Wednesday , October 18 2017

Google has updated their Mobile Application Distribution Agreement –

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Google has apparently updated the terms of their Mobile Application Distribution Agreement, the contract which governs what OEMs must do with their phones in order to be able to access the good stuff – in this case, Google Apps, but more importantly access to the Google Play store and the more than 1 Million apps, games and of course digital content that includes.

Paywalled site ‘The Information‘ has gotten access to the latest iteration of the Mobile Application Distribution Agreement, and Android Central has summarised the most important parts which includes :

  • There must be a Google search “widget” on the “default home screen” of the device, along with an icon for the Google Play app store.
  • An icon on the device home screen labeled as “Google,” when clicked, must provide access to a “collection” of 13 Google apps (Google Chrome, Google Maps, Google Drive, YouTube, Gmail, Google+, Google Play Music, Google Play Movies, Google Play Books, Google Play Newsstand, Google Play Games, Google+ Photos and Google+ Hangouts).
  • Other Google apps, including Google Street View, Google Voice Search and Google Calendar, must be placed “no more than one level below the Home Screen.”
  • If device owners hold down the physical “Home” button or “swipe up” from a digital home button or navigation bar, such actions should trigger Google Search.
  • Google [has] the option to display a “Google trademark” or an “Android brand feature” on a “separate screen” when the device boots up.

Much of this reads as nothing spectacular, as we’ve been seeing most of this stuff for a while now. The newest update is obviously the boot animation we now see as the ‘Powered by Android’ logo we’ve been seeing on this years flagships.

It’s nothing terribly scary, but it does show that Google is clamping down more on OEMs, while Android remains open – just ask Nokia and Amazon – if you want to play in Google’s garden, there’s some rules, but it’s nothing you can’t put right yourself with a little tinkering.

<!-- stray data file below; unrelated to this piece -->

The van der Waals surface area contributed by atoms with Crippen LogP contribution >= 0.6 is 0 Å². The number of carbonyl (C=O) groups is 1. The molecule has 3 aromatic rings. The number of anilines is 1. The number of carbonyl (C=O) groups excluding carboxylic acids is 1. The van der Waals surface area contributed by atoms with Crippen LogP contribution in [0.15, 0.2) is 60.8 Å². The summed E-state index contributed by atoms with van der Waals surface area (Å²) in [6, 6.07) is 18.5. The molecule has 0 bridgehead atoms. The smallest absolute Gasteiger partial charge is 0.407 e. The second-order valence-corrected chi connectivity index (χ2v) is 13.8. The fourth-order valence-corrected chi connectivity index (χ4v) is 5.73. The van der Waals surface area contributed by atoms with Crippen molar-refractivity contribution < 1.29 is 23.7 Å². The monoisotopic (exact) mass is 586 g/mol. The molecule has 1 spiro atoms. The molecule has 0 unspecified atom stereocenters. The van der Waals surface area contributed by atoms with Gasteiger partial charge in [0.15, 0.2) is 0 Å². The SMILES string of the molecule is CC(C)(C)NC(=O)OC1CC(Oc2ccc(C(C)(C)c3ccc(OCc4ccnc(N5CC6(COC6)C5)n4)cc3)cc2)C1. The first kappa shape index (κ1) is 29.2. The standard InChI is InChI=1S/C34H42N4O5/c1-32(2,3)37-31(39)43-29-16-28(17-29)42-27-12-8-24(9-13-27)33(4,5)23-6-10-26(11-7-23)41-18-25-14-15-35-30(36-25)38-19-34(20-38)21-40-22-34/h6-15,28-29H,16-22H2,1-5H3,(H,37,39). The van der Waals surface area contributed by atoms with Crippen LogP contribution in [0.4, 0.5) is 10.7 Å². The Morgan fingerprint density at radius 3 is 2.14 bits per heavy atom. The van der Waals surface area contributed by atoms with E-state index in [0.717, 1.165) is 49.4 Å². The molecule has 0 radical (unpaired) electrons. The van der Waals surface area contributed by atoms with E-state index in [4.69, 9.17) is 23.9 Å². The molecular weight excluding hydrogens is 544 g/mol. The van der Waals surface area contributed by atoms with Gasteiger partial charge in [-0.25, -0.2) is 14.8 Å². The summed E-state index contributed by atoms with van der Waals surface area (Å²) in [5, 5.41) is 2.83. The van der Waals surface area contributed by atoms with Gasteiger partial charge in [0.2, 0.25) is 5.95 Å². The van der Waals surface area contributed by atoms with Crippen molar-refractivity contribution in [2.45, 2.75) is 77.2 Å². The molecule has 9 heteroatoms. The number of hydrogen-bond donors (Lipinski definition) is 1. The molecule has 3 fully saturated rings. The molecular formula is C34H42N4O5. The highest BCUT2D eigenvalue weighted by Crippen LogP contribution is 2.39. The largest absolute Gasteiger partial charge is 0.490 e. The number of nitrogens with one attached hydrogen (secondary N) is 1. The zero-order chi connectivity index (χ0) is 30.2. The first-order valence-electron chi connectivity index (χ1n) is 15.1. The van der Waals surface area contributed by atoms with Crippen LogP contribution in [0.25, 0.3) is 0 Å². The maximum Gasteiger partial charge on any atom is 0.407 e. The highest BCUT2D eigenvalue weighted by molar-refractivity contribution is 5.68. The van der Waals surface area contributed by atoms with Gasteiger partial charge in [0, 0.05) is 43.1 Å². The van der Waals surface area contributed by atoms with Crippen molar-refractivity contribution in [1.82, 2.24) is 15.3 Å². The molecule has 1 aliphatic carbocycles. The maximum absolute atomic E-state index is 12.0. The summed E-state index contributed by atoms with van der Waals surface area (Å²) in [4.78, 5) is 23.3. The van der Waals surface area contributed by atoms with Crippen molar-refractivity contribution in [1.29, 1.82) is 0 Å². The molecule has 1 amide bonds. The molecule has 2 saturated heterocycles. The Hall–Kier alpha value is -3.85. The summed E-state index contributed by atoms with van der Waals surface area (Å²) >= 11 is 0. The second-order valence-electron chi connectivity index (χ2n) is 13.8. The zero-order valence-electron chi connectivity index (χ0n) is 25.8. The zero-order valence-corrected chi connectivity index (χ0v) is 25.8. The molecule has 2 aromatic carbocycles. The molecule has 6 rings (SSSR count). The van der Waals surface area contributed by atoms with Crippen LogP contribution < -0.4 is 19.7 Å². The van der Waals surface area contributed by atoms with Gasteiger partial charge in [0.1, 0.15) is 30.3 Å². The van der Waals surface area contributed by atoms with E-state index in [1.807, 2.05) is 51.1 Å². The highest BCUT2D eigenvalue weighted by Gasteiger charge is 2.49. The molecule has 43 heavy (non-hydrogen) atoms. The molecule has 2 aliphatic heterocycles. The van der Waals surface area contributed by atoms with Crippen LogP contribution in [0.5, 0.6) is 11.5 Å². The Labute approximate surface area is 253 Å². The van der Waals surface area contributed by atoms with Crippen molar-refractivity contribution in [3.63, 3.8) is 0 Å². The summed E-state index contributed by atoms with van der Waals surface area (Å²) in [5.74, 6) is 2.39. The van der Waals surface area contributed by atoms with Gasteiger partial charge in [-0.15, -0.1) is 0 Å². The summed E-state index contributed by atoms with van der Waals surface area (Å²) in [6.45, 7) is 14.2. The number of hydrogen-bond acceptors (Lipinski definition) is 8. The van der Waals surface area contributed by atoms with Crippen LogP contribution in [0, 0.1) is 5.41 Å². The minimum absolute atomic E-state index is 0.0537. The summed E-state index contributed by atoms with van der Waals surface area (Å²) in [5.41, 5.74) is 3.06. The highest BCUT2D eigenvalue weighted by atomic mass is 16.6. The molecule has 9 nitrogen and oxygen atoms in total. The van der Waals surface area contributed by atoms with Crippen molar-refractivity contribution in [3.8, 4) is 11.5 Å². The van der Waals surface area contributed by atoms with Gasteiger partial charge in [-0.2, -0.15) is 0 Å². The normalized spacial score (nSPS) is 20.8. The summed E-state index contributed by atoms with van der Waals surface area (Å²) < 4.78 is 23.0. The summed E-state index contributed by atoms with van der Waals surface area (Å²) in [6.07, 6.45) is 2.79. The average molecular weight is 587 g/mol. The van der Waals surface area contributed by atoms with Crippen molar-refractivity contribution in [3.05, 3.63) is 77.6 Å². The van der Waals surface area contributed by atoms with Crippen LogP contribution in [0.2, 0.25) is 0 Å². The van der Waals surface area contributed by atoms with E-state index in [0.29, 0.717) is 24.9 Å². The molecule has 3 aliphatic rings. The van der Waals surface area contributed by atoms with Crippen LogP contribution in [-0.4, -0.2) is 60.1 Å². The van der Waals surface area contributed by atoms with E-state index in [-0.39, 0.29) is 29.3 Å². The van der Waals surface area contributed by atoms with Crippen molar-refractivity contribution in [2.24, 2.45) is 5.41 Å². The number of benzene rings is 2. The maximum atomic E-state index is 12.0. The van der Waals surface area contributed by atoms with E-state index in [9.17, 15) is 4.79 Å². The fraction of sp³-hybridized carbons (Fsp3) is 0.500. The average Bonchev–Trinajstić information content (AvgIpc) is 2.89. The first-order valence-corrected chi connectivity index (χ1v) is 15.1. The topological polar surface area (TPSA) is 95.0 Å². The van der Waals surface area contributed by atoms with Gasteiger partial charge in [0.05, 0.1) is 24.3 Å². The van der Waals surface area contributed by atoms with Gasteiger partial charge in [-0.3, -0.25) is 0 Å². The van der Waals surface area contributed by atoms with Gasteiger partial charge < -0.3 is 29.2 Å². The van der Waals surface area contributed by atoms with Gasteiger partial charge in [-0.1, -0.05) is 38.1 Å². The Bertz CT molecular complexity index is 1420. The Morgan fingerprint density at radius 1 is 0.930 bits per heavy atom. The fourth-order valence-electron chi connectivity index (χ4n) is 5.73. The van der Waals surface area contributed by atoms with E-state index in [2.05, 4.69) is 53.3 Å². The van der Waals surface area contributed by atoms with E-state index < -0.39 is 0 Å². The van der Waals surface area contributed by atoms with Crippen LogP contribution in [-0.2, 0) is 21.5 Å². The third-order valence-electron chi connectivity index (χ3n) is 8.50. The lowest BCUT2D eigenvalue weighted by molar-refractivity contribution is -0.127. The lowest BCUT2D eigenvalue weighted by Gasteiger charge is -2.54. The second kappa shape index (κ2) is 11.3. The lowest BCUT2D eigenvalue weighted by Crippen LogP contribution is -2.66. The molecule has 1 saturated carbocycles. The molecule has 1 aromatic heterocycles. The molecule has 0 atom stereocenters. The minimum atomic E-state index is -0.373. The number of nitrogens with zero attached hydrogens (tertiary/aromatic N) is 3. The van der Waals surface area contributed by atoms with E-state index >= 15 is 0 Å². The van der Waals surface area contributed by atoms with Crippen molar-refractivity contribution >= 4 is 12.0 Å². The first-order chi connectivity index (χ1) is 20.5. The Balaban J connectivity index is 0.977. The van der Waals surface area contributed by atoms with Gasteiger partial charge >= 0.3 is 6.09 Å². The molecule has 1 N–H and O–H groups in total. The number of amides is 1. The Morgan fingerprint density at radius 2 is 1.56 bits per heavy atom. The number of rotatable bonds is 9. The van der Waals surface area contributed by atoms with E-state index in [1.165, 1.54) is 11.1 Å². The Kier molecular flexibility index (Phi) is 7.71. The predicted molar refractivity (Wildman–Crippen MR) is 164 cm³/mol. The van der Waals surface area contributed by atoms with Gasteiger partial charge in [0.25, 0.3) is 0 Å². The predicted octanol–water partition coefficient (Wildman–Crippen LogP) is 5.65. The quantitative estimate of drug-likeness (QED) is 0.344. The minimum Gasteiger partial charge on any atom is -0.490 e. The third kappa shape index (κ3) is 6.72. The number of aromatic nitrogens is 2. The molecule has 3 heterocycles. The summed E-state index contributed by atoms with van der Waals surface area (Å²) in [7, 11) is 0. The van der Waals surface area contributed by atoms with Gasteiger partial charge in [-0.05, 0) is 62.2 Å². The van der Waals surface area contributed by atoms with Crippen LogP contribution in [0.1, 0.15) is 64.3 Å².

Are these mandates from Google regarding how much Google you see on an Android phone too draconian or just right?

 
Source: The Information(Paywall).
Via: AndroidCentral.

Daniel Tyson   Editor

Dan is a die-hard Android fan. Some might even call him a lunatic. He's been an Android user since Android was a thing, and if there's a phone that's run Android, chances are he owns it (his Nexus collection is second-to-none) or has used it.

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11 Comments on "Google has updated their Mobile Application Distribution Agreement –"

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vtwkang
Valued Guest
vtwkang

So much for Google being “open” when they’re shoving their apps in my face.

Tim
Valued Guest

Google never was “open” …. Android is open, however if an OEM wishes to use Google services – such as the Playstore, Maps etc they are required to form a licence agreement with Google for these services. Exactly what this article is about.

Amazon is an example of not utilising these services but using the “open” android.

vtwkang
Valued Guest
vtwkang
My comment was vague so I’ll elaborate. I’m questioning Google’s overall philosophical commitment to openness, which they have historically preached time and time again like some virtue loving Jesus, even though it’s clear that they value openness only insofar as it’s in their interest to do so. Admittedly they seem to be making their claims less overtly these days, probably because of the increasingly obvious hypocrisy in doing so. The fact that AOSP is open source doesn’t demonstrate a substantive commitment to openness on Google’s part – everyone knows that the real value of Android lies in the Google services… Read more »
kangmeister
Valued Guest
kangmeister

You’re deluded.

JeniSkunk
Valued Guest
JeniSkunk

It’s because of the OEMs screwing things up, and still wanting Google Android and Play on their devices, that Google is now coming down hard on the OEMs. This is overdue in happening.

If the OEMs weren’t so intent on hiding real, proper, pure Android from the user, then this move by Google would not be necessary.

peteyd1984
Valued Guest
peteyd1984

I’d prefer Google to place limits or how far the OEM’S can modify the skin (Touchwiz is fucking ewwww) but I would NOT like to be forced to have a search widget on my default home screen. Isn’t Chrome and Play Store sufficient????

Member
Darren

I think the powered by android is a good step. I’m sure many of us have heard stories of people saying “android is so crap, I only use Samsung” etc.

JeniSkunk
Valued Guest
JeniSkunk

What Google needs to do is take the agreement a step further.
Require the OEMs to allow users to choose stock android or the manufacturers skinned version during device setup.

TheBagging Man
Valued Guest
TheBagging Man

Agreed!

( ͡° ͜ʖ ͡°)
Valued Guest
( ͡° ͜ʖ ͡°)

We can only dream of something like that.

Sandy
Valued Guest
Sandy

I buy Android for the Google ecosystem and the hardware is incidental. I stick with Nexus because I hate all the skins and update delays so the sooner all phones run vanilla Android the better.

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